The exhibit, lecture, and reception are sponsored by University of Kentucky Libraries, Department of Hispanic Studies, College of Arts & Sciences Year of Equity Program, UK Martin Luther King Center, and Latino Student Union.

Date:
-
Location:
William T. Young Library, Rose Street Entrance

Cloistered Women's Voices Symposium and Concert

Symposium

Cloistered Women’s Voices: Sound, Song and Lyric in Early Modern Convents

March 30-April 1, 2016

University of Kentucky, Lexington KY

In recent years, sound, lyric and song in early modern women’s religious communities has received increased attention from musicologists, historians and literary and cultural studies specialists.  Despite renewed scholarly interest, disciplinary and geographic boundaries tend to limit prior approaches.  For example, few extant works address the intersection of music and literary cultures in early modern women’s religious communities and none consider convent music-making from a global perspective.  As a result, it becomes difficult to draw conclusions about cloistered women’s lyrical and vocal production as a broad cultural practice.  The Cloistered Women’s Voices Symposium thus responds to these lacunae by examining song and lyric in convents throughout Europe and the Americas.  This comparative and cross-disciplinary scope puts diverse convent music cultures into dialogue and draws out paradigms of voice among cloistered women.

 

SCHEDULE

Thursday, March 31

6:00 pm—concert; St. Augustine's Chapel, Rose Street

Friday, April 1

Niles Gallery

9:00 am—First session: Voice and Lyric

1. “Reading Lyrics: Miguel de Toledano’s Minerva sacra.” Colleen Baade, Creighton University 

2. “The nun’s smooth tongue has sucked her in”: Cloistered Language in Marvell’s Upon Appleton House.”  Tessie Prakas, Kenyon College

3. “Songs in the Prison Cell, Songs at the Scaffold: Carmelite Convent Song extramuros, and the case of the Sixteen Carmelites of Compiègne.” Daniel Hanna, Lake Forest University

10:30—Coffee break

11:00—Second session: Sound and Contemplation

4. “Spiritual Soundscapes: La Musique spirituelle (1718) and La Dissection spirituelle of Marie-André Duplessis de Sainte-Hélène of the Hôtel-Dieu of Quebec." Thomas Carr, Harold E. Spencer Emeritus Professor of French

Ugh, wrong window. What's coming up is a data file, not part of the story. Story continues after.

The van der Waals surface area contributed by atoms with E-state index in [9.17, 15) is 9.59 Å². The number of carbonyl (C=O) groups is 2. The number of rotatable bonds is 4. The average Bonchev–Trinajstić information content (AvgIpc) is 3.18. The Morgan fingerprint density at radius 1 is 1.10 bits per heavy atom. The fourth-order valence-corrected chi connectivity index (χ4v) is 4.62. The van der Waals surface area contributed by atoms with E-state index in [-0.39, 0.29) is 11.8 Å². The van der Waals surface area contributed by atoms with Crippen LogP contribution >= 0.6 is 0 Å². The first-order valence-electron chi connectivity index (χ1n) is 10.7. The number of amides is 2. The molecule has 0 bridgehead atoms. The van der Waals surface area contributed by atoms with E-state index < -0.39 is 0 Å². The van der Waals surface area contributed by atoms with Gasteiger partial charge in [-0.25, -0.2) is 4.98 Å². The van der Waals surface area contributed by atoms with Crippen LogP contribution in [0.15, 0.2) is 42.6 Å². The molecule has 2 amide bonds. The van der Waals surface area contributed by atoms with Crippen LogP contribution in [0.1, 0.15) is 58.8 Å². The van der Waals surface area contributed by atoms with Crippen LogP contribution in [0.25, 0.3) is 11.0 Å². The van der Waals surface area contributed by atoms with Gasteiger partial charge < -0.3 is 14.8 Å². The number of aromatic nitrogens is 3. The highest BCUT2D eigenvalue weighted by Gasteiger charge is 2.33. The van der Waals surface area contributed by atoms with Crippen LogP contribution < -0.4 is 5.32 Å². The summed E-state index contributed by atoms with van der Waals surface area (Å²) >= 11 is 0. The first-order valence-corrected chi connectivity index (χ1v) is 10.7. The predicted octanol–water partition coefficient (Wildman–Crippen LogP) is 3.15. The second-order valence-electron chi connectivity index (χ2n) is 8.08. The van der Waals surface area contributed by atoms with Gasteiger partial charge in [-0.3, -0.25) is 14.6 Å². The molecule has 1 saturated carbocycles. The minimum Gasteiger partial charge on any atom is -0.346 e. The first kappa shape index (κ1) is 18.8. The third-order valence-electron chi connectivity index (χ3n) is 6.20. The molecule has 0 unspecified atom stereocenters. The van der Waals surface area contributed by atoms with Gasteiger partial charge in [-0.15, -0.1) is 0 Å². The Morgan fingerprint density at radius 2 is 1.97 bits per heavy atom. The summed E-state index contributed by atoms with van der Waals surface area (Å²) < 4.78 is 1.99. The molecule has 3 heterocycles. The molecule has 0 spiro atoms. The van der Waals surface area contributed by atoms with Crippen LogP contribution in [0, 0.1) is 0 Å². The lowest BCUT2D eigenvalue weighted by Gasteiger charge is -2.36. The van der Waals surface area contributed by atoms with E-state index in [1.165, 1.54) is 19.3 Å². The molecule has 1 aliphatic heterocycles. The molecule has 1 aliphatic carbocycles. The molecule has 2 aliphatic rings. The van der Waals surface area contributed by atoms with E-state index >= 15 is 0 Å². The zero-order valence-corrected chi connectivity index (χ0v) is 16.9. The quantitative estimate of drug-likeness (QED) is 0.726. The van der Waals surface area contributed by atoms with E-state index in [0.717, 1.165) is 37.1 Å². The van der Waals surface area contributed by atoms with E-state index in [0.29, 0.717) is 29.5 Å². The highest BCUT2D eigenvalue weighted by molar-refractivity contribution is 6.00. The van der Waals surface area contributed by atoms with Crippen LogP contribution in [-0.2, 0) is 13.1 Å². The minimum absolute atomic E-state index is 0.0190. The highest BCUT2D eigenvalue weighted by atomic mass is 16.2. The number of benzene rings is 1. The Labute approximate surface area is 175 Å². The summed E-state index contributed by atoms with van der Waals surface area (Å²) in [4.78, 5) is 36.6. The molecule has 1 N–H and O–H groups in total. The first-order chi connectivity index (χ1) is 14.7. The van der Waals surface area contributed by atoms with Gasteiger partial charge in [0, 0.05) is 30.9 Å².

5. “Contrapuntal Voices: Silence in New Spanish Convents.” Sarah Finley, Christopher Newport University

6. “Nuns’ Spiritual Exercises and Music in Early Modern Rome.” Kimberlyn Montford, Trinity University

12:45—Lunch break

2:00—Third session: Performance Practice

7. “A Most Useless Vanity: Venetian Novices Singing at their own Monacations.” Jonathan Glixon, University of Kentucky

8. “Women Singing Low: Bass and Tenor parts in Viennese Convents.” Janet Page, University of Memphis

3:00—Coffee break

3:45—Keynote:  "Pænæ Catænæ sunt Præmium Amoris: Bodily Mortification and Mystical Death in Convent Choir Lofts." Craig Monson, Paul Tietjens Professor Emeritus of Music, Washington University, St. Louis, Missouri

Organizers: Mónica Díaz, U of Kentucky; Sarah Finley, Christopher Newport University; Jonathan Glixon, U of Kentucky; Daniel Hanna, Lake Forest College

Date:
-
Location:
St. Augustine's Chapel
Tags/Keywords:

“The Lebanese Community of Mexico and the Development of Mexican Film"

 
 
Dr. Carlos Martínez Assad, Professor Emeritus, National Autonomous University of Mexico and 2013 Winner of Mexico’s National Prize for Arts and Sciences, is the author of numerous books and articles on Mexican history, politics, culture, and film, and two books and a novel on the Middle East. He has been a columnist for various Mexican newspapers, presently he is writing for El Universal.   
 
The documentary, La historia en la mirada (The Gaze of History) on the Mexican Revolution, for which he did the historical research and screenplay, won the Ariel (Mexican Oscar) for best documentary in 2010. At UK, he will be presenting his documentary on the Lebanese community in Mexico. (The Lebanese in Mexican film – with English subtitles.)  Discussion to follow.
 

 

 

Date:
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Location:
Hardymon Theater @ the Marksbury Building